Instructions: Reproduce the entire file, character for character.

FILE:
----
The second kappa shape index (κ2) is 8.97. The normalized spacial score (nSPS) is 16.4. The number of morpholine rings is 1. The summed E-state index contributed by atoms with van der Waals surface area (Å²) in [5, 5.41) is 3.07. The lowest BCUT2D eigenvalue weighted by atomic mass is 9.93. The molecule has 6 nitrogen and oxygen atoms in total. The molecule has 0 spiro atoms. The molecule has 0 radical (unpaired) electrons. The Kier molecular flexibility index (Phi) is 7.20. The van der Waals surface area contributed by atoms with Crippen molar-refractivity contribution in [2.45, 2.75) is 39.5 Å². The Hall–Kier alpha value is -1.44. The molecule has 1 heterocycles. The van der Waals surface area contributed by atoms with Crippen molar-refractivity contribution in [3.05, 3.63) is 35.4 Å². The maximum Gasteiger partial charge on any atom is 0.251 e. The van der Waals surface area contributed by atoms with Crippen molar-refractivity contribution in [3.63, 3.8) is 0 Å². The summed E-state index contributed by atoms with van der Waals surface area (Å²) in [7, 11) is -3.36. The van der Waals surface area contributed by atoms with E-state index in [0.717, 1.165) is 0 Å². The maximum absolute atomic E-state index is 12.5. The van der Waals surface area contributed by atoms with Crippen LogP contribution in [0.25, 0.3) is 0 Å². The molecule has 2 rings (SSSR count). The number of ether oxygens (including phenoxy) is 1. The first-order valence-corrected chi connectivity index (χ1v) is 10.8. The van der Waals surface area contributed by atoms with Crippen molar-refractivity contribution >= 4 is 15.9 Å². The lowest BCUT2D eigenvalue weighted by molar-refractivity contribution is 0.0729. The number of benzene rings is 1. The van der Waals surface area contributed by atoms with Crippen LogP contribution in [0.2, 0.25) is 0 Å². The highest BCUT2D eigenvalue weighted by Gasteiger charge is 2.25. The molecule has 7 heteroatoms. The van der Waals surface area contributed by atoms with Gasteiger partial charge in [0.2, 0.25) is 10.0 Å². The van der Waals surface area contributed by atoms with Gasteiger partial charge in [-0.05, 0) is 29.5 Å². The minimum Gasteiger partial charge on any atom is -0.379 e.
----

The second kappa shape index (κ2) is 8.97. The normalized spacial score (nSPS) is 16.4. The number of morpholine rings is 1. The summed E-state index contributed by atoms with van der Waals surface area (Å²) in [5, 5.41) is 3.07. The lowest BCUT2D eigenvalue weighted by atomic mass is 9.93. The molecule has 6 nitrogen and oxygen atoms in total. The molecule has 0 spiro atoms. The molecule has 0 radical (unpaired) electrons. The Kier molecular flexibility index (Phi) is 7.20. The van der Waals surface area contributed by atoms with Crippen molar-refractivity contribution in [2.45, 2.75) is 39.5 Å². The Hall–Kier alpha value is -1.44. The molecule has 1 heterocycles. The van der Waals surface area contributed by atoms with Crippen molar-refractivity contribution in [3.05, 3.63) is 35.4 Å². The maximum Gasteiger partial charge on any atom is 0.251 e. The van der Waals surface area contributed by atoms with Crippen molar-refractivity contribution in [3.63, 3.8) is 0 Å². The summed E-state index contributed by atoms with van der Waals surface area (Å²) in [7, 11) is -3.36. The van der Waals surface area contributed by atoms with E-state index in [0.717, 1.165) is 0 Å². The maximum absolute atomic E-state index is 12.5. The van der Waals surface area contributed by atoms with Crippen LogP contribution in [0.25, 0.3) is 0 Å². The molecule has 2 rings (SSSR count). The number of ether oxygens (including phenoxy) is 1. The first-order valence-corrected chi connectivity index (χ1v) is 10.8. The van der Waals surface area contributed by atoms with Crippen molar-refractivity contribution >= 4 is 15.9 Å². The lowest BCUT2D eigenvalue weighted by molar-refractivity contribution is 0.0729. The number of benzene rings is 1. The van der Waals surface area contributed by atoms with Crippen LogP contribution in [0.2, 0.25) is 0 Å². The highest BCUT2D eigenvalue weighted by Gasteiger charge is 2.25. The molecule has 7 heteroatoms. The van der Waals surface area contributed by atoms with Gasteiger partial charge in [0.2, 0.25) is 10.0 Å². The van der Waals surface area contributed by atoms with Gasteiger partial charge in [-0.05, 0) is 29.5 Å². The minimum Gasteiger partial charge on any atom is -0.379 e.